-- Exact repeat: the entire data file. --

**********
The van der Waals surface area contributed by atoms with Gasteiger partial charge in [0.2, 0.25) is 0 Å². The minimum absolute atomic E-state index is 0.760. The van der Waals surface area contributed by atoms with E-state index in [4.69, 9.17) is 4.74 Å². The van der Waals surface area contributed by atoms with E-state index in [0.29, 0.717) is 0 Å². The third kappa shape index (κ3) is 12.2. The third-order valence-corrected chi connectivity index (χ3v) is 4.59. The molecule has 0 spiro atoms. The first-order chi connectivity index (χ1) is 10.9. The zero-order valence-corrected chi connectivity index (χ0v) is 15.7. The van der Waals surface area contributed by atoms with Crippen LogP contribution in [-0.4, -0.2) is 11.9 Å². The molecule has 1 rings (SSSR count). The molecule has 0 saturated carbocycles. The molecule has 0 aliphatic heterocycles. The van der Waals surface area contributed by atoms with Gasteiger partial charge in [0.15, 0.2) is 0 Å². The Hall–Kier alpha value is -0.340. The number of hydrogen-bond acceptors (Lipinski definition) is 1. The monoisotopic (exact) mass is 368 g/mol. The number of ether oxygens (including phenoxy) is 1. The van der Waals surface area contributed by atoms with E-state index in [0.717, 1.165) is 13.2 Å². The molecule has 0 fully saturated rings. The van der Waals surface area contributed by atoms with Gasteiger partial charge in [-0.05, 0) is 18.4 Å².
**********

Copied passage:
The van der Waals surface area contributed by atoms with Gasteiger partial charge in [0.2, 0.25) is 0 Å². The minimum absolute atomic E-state index is 0.760. The van der Waals surface area contributed by atoms with E-state index in [4.69, 9.17) is 4.74 Å². The van der Waals surface area contributed by atoms with E-state index in [0.29, 0.717) is 0 Å². The third kappa shape index (κ3) is 12.2. The third-order valence-corrected chi connectivity index (χ3v) is 4.59. The molecule has 0 spiro atoms. The first-order chi connectivity index (χ1) is 10.9. The zero-order valence-corrected chi connectivity index (χ0v) is 15.7. The van der Waals surface area contributed by atoms with Crippen LogP contribution in [-0.4, -0.2) is 11.9 Å². The molecule has 1 rings (SSSR count). The molecule has 0 saturated carbocycles. The molecule has 0 aliphatic heterocycles. The van der Waals surface area contributed by atoms with Gasteiger partial charge in [0.15, 0.2) is 0 Å². The Hall–Kier alpha value is -0.340. The number of hydrogen-bond acceptors (Lipinski definition) is 1. The monoisotopic (exact) mass is 368 g/mol. The number of ether oxygens (including phenoxy) is 1. The van der Waals surface area contributed by atoms with E-state index in [0.717, 1.165) is 13.2 Å². The molecule has 0 fully saturated rings. The van der Waals surface area contributed by atoms with Gasteiger partial charge in [-0.05, 0) is 18.4 Å².